Personal Essays by Gay Dads

What One Gay Dad Learned After Marching in a Pride Parade With His Kids for the First Time

John Hart's son was excited to march in a parade in front of thousands. But what does it mean when he doesn't want his classmates to know?

At the beginning of June, my seven-year-old daughter said her class started learning about the Pride flag. They were going through the colors one by one to learn what each represented. She also brought home a permission form, saying that she wanted to be in the club that was building a float for the Pride parade.

Twice a week she stayed late after school to help work on the float. "I used a sander today!" she said on our way home after her second session. Already she has used a power tool more often than me! Later in the process, "we painted today!" A fact I could tell by the bright flecks on her shirt.


"Daddy, because I'm helping to build the float, can I ride on it too?" she asked. Of course, but because she was young, she'd need a parent to ride with her. I've never been in a Pride parade before, never invited nor have I asked, my shyness too strong. To join my daughter in the parade seemed like the best reason.

My ten-year-old son then asked if he could come too. I was surprised because he has been self-conscious about having two dads recently, mostly due to teasing at school. I thought it was a big step forward for him to march in the parade, and I hoped it would help build his confidence.

Both kids have attended the parade before because I have wanted them to participate in Pride festivities and to feel a part of the community. I think they like to go because of the free crap that gets thrown into the crowds. Each year they come home bedecked in t-shirts, sunglasses, beads, bracelets and fans, and pockets full of flyers, whistles, gum and condoms, all pretty much useless to them the day after. One year I appreciated the teachers' union because they gave out pencils.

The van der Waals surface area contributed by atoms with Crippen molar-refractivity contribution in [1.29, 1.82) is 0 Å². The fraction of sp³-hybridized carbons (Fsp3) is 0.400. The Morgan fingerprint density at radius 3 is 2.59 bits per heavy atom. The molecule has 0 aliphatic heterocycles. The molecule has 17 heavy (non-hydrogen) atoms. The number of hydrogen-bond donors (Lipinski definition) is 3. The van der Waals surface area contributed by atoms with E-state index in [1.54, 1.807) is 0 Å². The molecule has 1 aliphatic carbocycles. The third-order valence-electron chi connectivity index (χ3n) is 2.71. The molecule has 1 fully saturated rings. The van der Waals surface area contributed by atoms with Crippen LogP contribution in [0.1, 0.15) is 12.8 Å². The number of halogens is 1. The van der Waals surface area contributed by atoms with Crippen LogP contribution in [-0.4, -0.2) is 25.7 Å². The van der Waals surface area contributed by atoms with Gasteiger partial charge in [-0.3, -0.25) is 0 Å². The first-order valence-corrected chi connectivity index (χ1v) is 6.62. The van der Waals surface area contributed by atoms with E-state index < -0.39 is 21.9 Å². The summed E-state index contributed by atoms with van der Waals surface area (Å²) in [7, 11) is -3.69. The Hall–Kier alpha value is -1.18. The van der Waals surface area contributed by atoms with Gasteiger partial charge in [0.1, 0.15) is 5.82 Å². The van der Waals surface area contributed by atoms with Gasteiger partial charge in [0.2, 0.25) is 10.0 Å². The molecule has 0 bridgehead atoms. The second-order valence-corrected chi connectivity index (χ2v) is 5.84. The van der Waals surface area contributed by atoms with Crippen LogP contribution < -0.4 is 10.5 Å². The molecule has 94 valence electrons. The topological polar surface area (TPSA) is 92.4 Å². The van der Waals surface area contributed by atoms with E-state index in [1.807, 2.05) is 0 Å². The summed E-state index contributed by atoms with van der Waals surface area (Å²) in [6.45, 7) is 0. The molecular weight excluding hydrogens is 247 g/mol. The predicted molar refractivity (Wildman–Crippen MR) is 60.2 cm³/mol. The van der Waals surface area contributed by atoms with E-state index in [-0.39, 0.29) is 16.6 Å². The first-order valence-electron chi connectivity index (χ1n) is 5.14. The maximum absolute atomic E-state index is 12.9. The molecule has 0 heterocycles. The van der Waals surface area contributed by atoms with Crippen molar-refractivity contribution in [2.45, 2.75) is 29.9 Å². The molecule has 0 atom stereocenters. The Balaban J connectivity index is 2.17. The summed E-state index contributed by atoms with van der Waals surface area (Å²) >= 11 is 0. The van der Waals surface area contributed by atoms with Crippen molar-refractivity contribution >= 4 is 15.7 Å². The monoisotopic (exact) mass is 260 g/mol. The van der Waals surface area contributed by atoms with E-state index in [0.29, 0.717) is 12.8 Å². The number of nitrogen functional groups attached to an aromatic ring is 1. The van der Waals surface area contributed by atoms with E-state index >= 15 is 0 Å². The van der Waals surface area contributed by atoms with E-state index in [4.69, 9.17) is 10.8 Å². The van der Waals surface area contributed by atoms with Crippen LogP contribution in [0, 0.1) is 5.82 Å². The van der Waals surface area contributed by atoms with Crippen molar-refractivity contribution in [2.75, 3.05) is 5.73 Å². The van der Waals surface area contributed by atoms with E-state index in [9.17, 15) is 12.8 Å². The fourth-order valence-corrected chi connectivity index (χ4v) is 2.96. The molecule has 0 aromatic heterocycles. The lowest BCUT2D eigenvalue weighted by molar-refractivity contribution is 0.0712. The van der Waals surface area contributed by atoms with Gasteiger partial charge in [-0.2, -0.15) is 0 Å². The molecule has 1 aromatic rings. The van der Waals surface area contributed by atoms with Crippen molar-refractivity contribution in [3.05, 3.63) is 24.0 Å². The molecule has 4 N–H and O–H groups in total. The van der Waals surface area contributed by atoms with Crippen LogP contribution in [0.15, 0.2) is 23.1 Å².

Pride Day came wet and soggy – the forecast looked like rain on our parade. Although the morning was a downpour, the weather let up as we arrived at the staging site. Down a tree-lined street was a row of flat-bed trucks. People were glancing at the gray clouds above while pulling tarps off and hurriedly affixing final decorations to their floats. We found the school float and I helped screw on the colorful wooden words my daughter helped create. Soon after, it was time to hop on board. Choir Choir Choir was warming up on the truck in front of us and the Trojan condom hotties had marched up the street to the cheers of adults and hopped aboard their float. On our float, we had boxes of t-shirts and bags of rainbow bracelets at the ready to throw into the crowd (relieved that my children were distributing this year instead of collecting). Luckily we had cases of water too – my daughter needed to stand on one to see over the rails of the float.

The DJ turned on the speakers and started the dance music, our driver started the engine and soon we were off. The staging site for marchers was on a different street, so as we approached, the floats merged with marchers before hitting the parade route itself. We turned the final corner to the route and were met with a sea of people and an incredible cheer. My daughter looked at me in fear. "There's a hundred people in the crowd!" I told her that, in fact, there would be closer to a million.